My Paintings Are For Kids To Play In

Millbrook 300 10x16 panel.jpg

A white cloud reaching to the heavens builds in the western sky. A fresh cool breeze alerts mom to get the wash in before rain undoes the morning suns work. There comes a light feeling as the heat and humidity are swept away. A few apples fall from the tree and mom directs us to put the clothesline poles into the garage as she wraps up the clothesline. The cloud is near atop us as the first drops of rain pelt us kids. To the front porch for the big show. Something about a summer storm that holds our attention, trees waving, cars sending up waves of water, neighbors rushing to close car windows, others rushing to get groceries in.

Every so often one takes shelter with us and mom brings a towel from the fresh laundry for our neighbor to dry themselves. News of the neighborhood is exchanged and glances tell us kids to close our ears. Water runs down along the curbs to the corner where drains are clogged creating a soon-to-be water park for us kids. There are screams of excitement as we jump and splash about in the gift that rain brings to a hot summer. Drenched, mom strips us to our underwear and we get a wonderful rub down with a fresh sun dried towel.

These memories are what bring kids to my landscapes. Stormy skies, streams winding through pastures, wild flowers waiting for tiny hands, spiders for staring at and running from. They are all there, unseen, in my artwork. My paintings are for kids to play in. Even if it’s only seen by me.

We Train Our Eyes To See With Passion


Mixing a thousand colors and placing a couple thousand strokes in just the right place on my canvas takes a lot of strength and time. The strength is in holding the hand still to paint an eye, or a tree branch. A millimeter can change the feel of a painting by changing the expression the artist is going for. A tree branch can hold the grace of a ballerina or be a lumbering ox. Studying the beauty of a woman can raise a simple landscape to the heavenly place we dream about. How an artist sees makes the difference between a masterpiece and simply marks on a canvas. We train our eyes to see with passion. A couple sharing a meal in the shade of a tree needs the artist to see lasting love and affection when the couple has fifty two years together. We see through our own experiences and dreams when painting.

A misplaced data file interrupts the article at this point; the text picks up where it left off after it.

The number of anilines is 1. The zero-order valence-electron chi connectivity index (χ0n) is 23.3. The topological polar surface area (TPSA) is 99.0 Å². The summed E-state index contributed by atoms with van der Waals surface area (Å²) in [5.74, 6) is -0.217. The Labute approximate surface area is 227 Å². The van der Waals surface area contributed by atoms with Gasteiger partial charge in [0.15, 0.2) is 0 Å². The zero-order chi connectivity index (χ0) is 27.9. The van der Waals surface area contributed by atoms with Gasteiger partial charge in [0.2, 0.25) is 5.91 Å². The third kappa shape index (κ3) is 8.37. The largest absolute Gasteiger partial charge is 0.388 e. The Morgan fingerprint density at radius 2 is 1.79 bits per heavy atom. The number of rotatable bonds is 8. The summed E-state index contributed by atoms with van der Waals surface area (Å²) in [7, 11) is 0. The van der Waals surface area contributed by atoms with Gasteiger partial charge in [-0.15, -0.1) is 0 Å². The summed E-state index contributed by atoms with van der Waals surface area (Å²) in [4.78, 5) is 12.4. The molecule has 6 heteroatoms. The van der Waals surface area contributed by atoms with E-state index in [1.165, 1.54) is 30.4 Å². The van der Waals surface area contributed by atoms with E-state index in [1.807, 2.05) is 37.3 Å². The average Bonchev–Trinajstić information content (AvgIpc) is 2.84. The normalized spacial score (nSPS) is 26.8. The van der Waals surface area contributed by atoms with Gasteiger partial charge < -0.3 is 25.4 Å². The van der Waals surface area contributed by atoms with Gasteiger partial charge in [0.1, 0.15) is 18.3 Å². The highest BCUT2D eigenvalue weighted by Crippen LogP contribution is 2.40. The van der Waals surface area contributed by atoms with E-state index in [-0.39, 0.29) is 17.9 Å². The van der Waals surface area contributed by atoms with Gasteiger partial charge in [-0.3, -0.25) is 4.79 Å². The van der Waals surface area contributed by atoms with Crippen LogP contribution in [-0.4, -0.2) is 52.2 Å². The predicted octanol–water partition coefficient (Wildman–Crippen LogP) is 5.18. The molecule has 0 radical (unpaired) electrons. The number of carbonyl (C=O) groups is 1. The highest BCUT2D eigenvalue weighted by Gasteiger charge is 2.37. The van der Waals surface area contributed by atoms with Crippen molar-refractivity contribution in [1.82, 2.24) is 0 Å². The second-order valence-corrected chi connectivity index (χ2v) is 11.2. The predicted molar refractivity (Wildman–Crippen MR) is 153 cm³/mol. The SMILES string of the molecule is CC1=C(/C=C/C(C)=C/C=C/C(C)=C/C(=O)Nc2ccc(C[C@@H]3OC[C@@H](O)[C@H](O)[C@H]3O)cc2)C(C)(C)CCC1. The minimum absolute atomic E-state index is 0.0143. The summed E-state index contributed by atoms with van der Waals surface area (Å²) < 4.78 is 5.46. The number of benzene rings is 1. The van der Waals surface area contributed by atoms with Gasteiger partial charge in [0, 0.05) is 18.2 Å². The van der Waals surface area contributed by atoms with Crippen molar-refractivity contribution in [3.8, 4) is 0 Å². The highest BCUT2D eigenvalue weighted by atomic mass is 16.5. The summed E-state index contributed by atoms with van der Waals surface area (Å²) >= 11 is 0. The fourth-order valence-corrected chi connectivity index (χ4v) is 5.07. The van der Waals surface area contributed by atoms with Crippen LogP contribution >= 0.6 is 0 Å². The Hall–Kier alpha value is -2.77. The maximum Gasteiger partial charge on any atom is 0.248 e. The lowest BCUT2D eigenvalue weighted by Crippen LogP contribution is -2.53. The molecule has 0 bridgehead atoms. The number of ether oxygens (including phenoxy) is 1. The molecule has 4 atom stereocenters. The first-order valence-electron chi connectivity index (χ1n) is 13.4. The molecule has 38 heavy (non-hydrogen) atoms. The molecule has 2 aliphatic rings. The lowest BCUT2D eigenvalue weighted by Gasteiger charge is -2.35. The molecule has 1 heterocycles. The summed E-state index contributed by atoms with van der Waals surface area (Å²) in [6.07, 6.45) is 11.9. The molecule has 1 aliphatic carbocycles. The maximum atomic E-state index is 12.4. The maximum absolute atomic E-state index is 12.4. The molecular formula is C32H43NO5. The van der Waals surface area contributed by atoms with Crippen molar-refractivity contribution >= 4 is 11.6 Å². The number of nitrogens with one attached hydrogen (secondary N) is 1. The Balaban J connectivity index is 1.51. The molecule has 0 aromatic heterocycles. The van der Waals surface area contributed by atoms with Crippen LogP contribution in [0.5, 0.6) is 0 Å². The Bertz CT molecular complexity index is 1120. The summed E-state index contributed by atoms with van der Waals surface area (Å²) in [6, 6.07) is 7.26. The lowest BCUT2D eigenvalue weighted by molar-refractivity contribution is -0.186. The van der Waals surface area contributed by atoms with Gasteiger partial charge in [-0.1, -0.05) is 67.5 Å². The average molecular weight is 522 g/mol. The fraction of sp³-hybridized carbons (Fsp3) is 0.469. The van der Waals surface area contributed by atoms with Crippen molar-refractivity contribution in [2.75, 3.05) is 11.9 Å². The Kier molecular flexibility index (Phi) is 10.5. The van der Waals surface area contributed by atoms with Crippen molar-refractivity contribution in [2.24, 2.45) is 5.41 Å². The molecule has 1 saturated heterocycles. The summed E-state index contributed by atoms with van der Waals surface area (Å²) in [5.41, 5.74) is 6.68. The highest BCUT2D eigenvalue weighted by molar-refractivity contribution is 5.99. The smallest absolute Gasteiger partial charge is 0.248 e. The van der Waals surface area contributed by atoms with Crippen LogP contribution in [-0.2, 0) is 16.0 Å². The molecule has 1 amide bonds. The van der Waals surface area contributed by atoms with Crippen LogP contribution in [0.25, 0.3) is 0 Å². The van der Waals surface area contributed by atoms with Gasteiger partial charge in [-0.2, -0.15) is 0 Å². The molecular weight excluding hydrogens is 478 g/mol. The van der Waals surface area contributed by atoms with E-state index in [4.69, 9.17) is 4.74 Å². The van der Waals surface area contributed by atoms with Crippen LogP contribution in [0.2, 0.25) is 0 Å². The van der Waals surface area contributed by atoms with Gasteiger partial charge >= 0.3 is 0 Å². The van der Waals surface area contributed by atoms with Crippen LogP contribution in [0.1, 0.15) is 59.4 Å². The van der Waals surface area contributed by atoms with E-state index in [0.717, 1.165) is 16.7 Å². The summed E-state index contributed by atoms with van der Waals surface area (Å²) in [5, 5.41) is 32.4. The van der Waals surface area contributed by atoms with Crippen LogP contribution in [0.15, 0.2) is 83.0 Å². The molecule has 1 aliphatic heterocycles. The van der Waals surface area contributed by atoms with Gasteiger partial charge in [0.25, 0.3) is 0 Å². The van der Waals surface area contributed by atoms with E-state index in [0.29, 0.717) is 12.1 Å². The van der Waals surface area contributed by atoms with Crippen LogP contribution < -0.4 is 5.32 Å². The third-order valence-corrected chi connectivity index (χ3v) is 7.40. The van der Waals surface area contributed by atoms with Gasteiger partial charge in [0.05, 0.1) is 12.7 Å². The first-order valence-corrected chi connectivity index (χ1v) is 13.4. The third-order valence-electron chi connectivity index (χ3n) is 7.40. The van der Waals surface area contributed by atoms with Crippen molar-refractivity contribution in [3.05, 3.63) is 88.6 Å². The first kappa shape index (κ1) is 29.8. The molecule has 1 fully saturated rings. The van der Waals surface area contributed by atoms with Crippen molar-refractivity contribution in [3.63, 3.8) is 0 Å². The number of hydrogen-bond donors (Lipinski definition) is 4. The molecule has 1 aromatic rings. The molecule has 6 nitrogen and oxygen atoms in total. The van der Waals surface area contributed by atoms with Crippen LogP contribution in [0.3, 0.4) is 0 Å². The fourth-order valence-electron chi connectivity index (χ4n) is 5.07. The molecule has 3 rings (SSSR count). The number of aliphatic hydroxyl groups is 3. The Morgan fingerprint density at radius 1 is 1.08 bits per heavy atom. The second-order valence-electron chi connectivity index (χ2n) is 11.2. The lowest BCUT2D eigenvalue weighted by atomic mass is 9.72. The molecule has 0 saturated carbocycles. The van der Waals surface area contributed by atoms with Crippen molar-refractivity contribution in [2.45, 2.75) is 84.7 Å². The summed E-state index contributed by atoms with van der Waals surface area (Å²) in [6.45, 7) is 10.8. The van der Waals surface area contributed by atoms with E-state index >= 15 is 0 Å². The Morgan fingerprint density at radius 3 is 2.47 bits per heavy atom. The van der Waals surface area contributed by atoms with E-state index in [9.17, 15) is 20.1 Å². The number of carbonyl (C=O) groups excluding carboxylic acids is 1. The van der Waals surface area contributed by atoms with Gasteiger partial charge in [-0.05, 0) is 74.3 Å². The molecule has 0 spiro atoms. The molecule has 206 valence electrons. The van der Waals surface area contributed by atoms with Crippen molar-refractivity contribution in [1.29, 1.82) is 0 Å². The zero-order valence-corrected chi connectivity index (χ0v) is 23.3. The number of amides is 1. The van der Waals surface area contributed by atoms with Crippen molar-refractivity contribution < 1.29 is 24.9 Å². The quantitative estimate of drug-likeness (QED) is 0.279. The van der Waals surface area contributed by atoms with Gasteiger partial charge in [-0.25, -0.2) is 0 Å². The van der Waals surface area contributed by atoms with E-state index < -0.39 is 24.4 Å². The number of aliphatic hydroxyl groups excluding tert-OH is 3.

My paintings are more detailed than most impressionists because I have more of a story to tell, more feelings I need to share. Even in a landscape I want people to see and feel what I saw and experienced while I was there. The multitudes of greens in a field of green, the tiny flowers on the plants we call weeds one day then wildflowers the next. Bees with stingers, look but don't touch, fly about from flower to flower reminding us of lessons our parents instilled in us as curious toddlers. A landscapes is more than a simple painting of the land around us. A grasshopper reminds me of a boy sitting in a field attempting to draw a grasshopper eating away at a leaf. Those thoughts cause me to reach for a smaller brush to add a leaf in just so.

Painting is more than pretty colors and wild brush work, its living through past experiences while being in the present. I so admire artists who can be so loose and so energetic with their paintings. They inspire me. Yet, when I try to be like them my own experiences flood in and the small brushes come out.

I haven’t found that grasshopper I started on again yet, but some day.